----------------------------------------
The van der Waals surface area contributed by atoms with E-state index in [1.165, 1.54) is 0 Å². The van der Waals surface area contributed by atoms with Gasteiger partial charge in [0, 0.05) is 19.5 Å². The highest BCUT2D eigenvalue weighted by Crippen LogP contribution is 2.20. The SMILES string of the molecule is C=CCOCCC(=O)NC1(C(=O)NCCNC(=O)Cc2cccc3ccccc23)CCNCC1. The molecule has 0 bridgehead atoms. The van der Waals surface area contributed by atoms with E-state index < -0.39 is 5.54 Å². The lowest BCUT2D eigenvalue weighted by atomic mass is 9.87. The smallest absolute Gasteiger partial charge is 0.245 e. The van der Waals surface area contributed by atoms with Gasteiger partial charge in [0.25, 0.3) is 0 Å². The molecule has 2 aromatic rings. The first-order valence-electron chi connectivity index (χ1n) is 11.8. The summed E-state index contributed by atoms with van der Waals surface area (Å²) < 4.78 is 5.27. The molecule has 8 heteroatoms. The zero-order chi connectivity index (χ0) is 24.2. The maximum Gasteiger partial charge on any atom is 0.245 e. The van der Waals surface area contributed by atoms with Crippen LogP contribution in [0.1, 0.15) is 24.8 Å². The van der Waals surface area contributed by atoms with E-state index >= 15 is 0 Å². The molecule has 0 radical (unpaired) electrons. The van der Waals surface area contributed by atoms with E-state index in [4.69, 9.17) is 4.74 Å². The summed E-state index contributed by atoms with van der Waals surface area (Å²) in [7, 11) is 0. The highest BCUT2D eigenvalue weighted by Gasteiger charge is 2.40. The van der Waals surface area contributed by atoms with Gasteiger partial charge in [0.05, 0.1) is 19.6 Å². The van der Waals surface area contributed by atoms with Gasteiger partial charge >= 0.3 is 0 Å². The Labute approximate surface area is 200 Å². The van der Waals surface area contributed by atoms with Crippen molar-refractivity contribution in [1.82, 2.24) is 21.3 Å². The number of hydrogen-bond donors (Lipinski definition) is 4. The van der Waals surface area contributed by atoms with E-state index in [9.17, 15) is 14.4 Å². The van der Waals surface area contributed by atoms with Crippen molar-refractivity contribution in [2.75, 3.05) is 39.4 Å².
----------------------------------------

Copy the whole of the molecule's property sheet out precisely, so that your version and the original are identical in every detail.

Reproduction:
The van der Waals surface area contributed by atoms with E-state index in [1.165, 1.54) is 0 Å². The van der Waals surface area contributed by atoms with Gasteiger partial charge in [0, 0.05) is 19.5 Å². The highest BCUT2D eigenvalue weighted by Crippen LogP contribution is 2.20. The SMILES string of the molecule is C=CCOCCC(=O)NC1(C(=O)NCCNC(=O)Cc2cccc3ccccc23)CCNCC1. The molecule has 0 bridgehead atoms. The van der Waals surface area contributed by atoms with E-state index < -0.39 is 5.54 Å². The lowest BCUT2D eigenvalue weighted by atomic mass is 9.87. The smallest absolute Gasteiger partial charge is 0.245 e. The van der Waals surface area contributed by atoms with Gasteiger partial charge in [0.25, 0.3) is 0 Å². The molecule has 2 aromatic rings. The first-order valence-electron chi connectivity index (χ1n) is 11.8. The summed E-state index contributed by atoms with van der Waals surface area (Å²) < 4.78 is 5.27. The molecule has 8 heteroatoms. The zero-order chi connectivity index (χ0) is 24.2. The maximum Gasteiger partial charge on any atom is 0.245 e. The van der Waals surface area contributed by atoms with Crippen LogP contribution in [0.1, 0.15) is 24.8 Å². The van der Waals surface area contributed by atoms with E-state index >= 15 is 0 Å². The molecule has 0 radical (unpaired) electrons. The van der Waals surface area contributed by atoms with E-state index in [4.69, 9.17) is 4.74 Å². The summed E-state index contributed by atoms with van der Waals surface area (Å²) in [7, 11) is 0. The highest BCUT2D eigenvalue weighted by Gasteiger charge is 2.40. The van der Waals surface area contributed by atoms with Gasteiger partial charge in [0.05, 0.1) is 19.6 Å². The van der Waals surface area contributed by atoms with Gasteiger partial charge >= 0.3 is 0 Å². The Labute approximate surface area is 200 Å². The van der Waals surface area contributed by atoms with Crippen molar-refractivity contribution in [1.82, 2.24) is 21.3 Å². The number of hydrogen-bond donors (Lipinski definition) is 4. The van der Waals surface area contributed by atoms with E-state index in [9.17, 15) is 14.4 Å². The van der Waals surface area contributed by atoms with Crippen molar-refractivity contribution in [2.75, 3.05) is 39.4 Å².